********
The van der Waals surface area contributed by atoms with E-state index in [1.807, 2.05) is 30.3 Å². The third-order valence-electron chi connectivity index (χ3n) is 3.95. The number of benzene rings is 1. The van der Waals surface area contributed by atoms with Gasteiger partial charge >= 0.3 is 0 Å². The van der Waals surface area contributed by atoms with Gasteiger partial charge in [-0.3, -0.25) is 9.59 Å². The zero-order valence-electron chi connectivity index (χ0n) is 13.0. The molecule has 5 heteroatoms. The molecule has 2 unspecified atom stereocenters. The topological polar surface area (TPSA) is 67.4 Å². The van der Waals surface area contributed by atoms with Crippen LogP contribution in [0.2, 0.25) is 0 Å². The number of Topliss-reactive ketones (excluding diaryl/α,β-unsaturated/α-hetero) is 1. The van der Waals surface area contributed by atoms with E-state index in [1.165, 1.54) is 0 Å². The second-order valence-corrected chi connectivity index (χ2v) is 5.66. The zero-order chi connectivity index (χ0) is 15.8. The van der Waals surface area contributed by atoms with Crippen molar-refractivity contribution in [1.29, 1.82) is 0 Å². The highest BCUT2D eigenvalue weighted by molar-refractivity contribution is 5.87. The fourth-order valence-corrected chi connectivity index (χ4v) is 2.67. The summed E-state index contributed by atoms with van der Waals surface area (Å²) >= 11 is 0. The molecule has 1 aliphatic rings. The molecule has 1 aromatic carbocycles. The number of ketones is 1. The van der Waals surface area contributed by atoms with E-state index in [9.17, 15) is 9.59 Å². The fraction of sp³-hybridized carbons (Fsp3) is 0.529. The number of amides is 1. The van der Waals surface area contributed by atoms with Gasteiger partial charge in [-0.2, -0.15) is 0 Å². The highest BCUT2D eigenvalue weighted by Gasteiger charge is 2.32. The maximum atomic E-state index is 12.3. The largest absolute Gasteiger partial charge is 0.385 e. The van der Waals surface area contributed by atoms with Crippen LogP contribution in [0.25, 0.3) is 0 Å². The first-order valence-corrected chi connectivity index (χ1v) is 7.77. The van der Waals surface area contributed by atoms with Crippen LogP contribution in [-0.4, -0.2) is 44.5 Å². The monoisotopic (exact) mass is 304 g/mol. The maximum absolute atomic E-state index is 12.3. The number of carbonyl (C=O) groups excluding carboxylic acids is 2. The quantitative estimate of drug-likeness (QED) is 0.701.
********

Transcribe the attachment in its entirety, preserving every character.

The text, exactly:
The van der Waals surface area contributed by atoms with E-state index in [1.807, 2.05) is 30.3 Å². The third-order valence-electron chi connectivity index (χ3n) is 3.95. The number of benzene rings is 1. The van der Waals surface area contributed by atoms with Gasteiger partial charge >= 0.3 is 0 Å². The van der Waals surface area contributed by atoms with Gasteiger partial charge in [-0.3, -0.25) is 9.59 Å². The zero-order valence-electron chi connectivity index (χ0n) is 13.0. The molecule has 5 heteroatoms. The molecule has 2 unspecified atom stereocenters. The topological polar surface area (TPSA) is 67.4 Å². The van der Waals surface area contributed by atoms with Crippen LogP contribution in [0.2, 0.25) is 0 Å². The number of Topliss-reactive ketones (excluding diaryl/α,β-unsaturated/α-hetero) is 1. The van der Waals surface area contributed by atoms with E-state index in [1.165, 1.54) is 0 Å². The second-order valence-corrected chi connectivity index (χ2v) is 5.66. The zero-order chi connectivity index (χ0) is 15.8. The van der Waals surface area contributed by atoms with Crippen molar-refractivity contribution in [1.29, 1.82) is 0 Å². The highest BCUT2D eigenvalue weighted by molar-refractivity contribution is 5.87. The fourth-order valence-corrected chi connectivity index (χ4v) is 2.67. The summed E-state index contributed by atoms with van der Waals surface area (Å²) >= 11 is 0. The molecule has 1 aliphatic rings. The molecule has 1 aromatic carbocycles. The number of ketones is 1. The van der Waals surface area contributed by atoms with E-state index in [9.17, 15) is 9.59 Å². The fraction of sp³-hybridized carbons (Fsp3) is 0.529. The number of amides is 1. The van der Waals surface area contributed by atoms with Gasteiger partial charge in [-0.2, -0.15) is 0 Å². The highest BCUT2D eigenvalue weighted by Gasteiger charge is 2.32. The maximum atomic E-state index is 12.3. The largest absolute Gasteiger partial charge is 0.385 e. The van der Waals surface area contributed by atoms with Crippen LogP contribution in [0.25, 0.3) is 0 Å². The first-order valence-corrected chi connectivity index (χ1v) is 7.77. The van der Waals surface area contributed by atoms with Crippen LogP contribution in [-0.4, -0.2) is 44.5 Å². The monoisotopic (exact) mass is 304 g/mol. The maximum absolute atomic E-state index is 12.3. The number of carbonyl (C=O) groups excluding carboxylic acids is 2. The quantitative estimate of drug-likeness (QED) is 0.701.